What Are Damages?
Damages are the recovery that the injured party seeks in order to make the injured party whole. This is a metaphorical “whole” standard in most personal injury cases because in many instances it would be impossible to restore the victim to as they were prior to their injuries. Costs and expenses associated with an injury can be reimbursed, but an injured party who loses a limb, for example, will never get use of their limb back. The most that can be done for injury victims is to compensate them as best as possible for the unique injuries that they have suffered.
How Damages are Determined
A damages determination in a personal injury case involves many different variables, and the ultimate recovery amount depends highly on the facts of the case. Every personal injury case is unique, and thus the damage calculations for each personal injury case will be different. As a general rule, however, injured parties are entitled to recover damages for:
- Medical expenses that have been incurred by the victim;
- Future medical expenses that will be incurred by the victim to treat the long-term effects of the injuries;
- Lost wages associated with the time off they had to take in order to see doctors and recover from their injuries;
- Damages for disfigurement, scarring, and permanent physical disabilities;
- Damages for any pain and suffering that the injured party went through; and/or
- Damages for emotional suffering associated with the injuries.
Some of the above factors above are easy to calculate. Such damages are often referred to as special damages in the context of tort law, and generally reimburse the victim for various costs, such as incurred medical expenses and lost wages. However, some of the above factors that contribute to a recovery amount are very hard to put a dollar amount on, which can lead to disputes between the injured party and the liable party. These more difficult to determine damages are referred to as general damages in tort law, and are subjective. General damages include pain and suffering, loss of consortium, disfigurement, and mental anguish.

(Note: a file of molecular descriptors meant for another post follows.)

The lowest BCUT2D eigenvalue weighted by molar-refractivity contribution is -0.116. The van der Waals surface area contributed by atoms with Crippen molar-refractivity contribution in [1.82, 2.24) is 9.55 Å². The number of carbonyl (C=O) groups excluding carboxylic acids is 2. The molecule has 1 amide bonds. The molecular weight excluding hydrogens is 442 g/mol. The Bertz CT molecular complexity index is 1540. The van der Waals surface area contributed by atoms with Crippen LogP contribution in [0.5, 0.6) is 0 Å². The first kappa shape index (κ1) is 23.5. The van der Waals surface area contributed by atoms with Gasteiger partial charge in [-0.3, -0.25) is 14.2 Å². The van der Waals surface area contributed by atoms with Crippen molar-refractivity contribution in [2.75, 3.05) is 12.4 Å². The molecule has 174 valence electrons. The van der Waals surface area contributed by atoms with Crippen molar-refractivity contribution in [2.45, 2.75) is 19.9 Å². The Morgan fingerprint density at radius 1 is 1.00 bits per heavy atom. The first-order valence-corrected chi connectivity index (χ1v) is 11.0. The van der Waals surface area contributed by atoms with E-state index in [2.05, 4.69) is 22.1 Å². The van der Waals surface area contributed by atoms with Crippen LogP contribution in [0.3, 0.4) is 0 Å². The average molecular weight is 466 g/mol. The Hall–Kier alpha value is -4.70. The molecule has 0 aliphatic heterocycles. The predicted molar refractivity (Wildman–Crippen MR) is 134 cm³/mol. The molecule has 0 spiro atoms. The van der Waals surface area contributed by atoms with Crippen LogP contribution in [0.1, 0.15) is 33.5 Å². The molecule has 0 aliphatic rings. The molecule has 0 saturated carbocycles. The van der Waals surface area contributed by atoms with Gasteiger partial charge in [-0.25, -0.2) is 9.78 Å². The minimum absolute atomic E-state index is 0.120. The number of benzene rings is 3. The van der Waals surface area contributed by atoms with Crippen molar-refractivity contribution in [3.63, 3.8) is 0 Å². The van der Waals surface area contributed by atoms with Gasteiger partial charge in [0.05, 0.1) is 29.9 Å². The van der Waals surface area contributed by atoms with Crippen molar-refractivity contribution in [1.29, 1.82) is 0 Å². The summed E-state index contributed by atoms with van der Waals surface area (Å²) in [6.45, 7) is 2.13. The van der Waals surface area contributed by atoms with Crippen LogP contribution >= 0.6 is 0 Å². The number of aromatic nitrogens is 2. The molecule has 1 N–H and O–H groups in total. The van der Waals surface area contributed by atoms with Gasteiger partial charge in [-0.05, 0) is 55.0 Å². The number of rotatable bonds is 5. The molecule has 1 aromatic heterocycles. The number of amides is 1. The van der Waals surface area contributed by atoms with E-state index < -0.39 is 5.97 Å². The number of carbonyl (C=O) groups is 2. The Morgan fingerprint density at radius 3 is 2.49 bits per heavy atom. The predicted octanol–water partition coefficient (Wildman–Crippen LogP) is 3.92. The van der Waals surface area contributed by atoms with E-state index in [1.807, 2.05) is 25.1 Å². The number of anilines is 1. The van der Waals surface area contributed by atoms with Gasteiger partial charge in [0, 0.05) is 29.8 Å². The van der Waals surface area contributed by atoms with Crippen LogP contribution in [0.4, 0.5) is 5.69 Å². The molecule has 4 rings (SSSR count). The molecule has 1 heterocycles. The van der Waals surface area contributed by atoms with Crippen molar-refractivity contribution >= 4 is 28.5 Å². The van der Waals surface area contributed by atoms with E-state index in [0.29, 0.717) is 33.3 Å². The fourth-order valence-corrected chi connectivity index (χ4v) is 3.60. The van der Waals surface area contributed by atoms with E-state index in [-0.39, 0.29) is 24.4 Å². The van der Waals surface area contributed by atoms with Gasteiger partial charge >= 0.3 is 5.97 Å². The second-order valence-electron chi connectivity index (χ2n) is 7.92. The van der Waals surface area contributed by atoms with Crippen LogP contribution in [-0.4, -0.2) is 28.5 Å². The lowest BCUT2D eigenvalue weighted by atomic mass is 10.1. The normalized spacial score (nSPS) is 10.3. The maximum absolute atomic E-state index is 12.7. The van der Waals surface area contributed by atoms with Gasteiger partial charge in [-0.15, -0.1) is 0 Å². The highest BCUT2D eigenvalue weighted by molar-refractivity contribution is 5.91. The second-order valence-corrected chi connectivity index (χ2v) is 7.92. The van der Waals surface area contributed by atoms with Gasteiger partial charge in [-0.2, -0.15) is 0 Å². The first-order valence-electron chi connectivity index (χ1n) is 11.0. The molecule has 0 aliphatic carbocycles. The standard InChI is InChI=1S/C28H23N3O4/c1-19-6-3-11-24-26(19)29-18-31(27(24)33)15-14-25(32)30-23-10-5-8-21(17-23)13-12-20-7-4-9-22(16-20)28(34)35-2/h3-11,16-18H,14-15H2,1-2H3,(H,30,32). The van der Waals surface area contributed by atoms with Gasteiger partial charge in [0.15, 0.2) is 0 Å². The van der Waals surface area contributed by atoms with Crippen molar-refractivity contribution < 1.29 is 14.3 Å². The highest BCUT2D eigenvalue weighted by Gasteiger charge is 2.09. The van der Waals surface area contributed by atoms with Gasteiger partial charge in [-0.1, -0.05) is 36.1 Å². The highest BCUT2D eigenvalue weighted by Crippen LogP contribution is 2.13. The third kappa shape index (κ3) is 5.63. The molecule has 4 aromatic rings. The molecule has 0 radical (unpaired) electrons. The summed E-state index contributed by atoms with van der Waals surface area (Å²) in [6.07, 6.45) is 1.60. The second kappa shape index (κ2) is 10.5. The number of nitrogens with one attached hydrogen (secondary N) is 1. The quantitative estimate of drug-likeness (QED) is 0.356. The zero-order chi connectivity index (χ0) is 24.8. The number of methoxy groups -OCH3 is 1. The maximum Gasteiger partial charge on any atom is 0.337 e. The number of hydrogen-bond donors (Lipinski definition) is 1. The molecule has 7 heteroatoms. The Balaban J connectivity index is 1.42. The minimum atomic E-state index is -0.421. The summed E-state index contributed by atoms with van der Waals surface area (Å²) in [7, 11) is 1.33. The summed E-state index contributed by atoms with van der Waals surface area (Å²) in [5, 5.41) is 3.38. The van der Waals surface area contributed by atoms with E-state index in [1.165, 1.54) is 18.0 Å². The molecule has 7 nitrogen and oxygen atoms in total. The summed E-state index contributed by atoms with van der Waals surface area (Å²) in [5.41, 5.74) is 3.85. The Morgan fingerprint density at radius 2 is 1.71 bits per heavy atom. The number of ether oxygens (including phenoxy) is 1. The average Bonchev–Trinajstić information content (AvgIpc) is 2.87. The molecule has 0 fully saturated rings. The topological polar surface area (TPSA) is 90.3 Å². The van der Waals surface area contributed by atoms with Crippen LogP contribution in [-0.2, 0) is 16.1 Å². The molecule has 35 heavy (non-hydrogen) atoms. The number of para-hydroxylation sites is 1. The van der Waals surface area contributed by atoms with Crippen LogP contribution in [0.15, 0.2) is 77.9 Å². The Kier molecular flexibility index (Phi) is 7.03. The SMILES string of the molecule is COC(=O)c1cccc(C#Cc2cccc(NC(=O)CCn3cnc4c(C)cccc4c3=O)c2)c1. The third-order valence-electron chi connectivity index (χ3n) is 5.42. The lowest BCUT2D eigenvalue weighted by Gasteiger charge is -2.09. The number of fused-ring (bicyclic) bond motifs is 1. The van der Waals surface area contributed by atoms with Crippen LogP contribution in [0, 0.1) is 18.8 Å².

How much in damages an injured party can obtain depends on other subjective factors as well. For instance, the amount of recovery may depend on:
- The level of skill that the injured party’s personal injury lawyer has;
- How gruesome the injuries are and whether the injured party will have to display how gruesome the injuries are to the public (i.e., disfigurement of the face or head will typically be displayed to everyone the injured party meets, whereas a mangled lower leg could be hidden from view by clothing);
- How the jury feels about the types of injuries suffered by the victim;
- How embarrassed or distressed the injured party is about their specific injuries; and/or
- How painful the type of injury suffered is for the victim.
Statutory Caps on Injury Damages in Medical Malpractice Cases In Texas
In Texas, there are statutorily provided maximum caps on how much in damages a medical malpractice victim can recover. This means that an injury victim can only recover a certain amount no matter how severe their injuries might be. If you or a loved one has been injured as a result of medical malpractice injuries, you should consult with a medical malpractice lawyer to get a better understanding of what the medical malpractice statutory damages caps can mean to your case.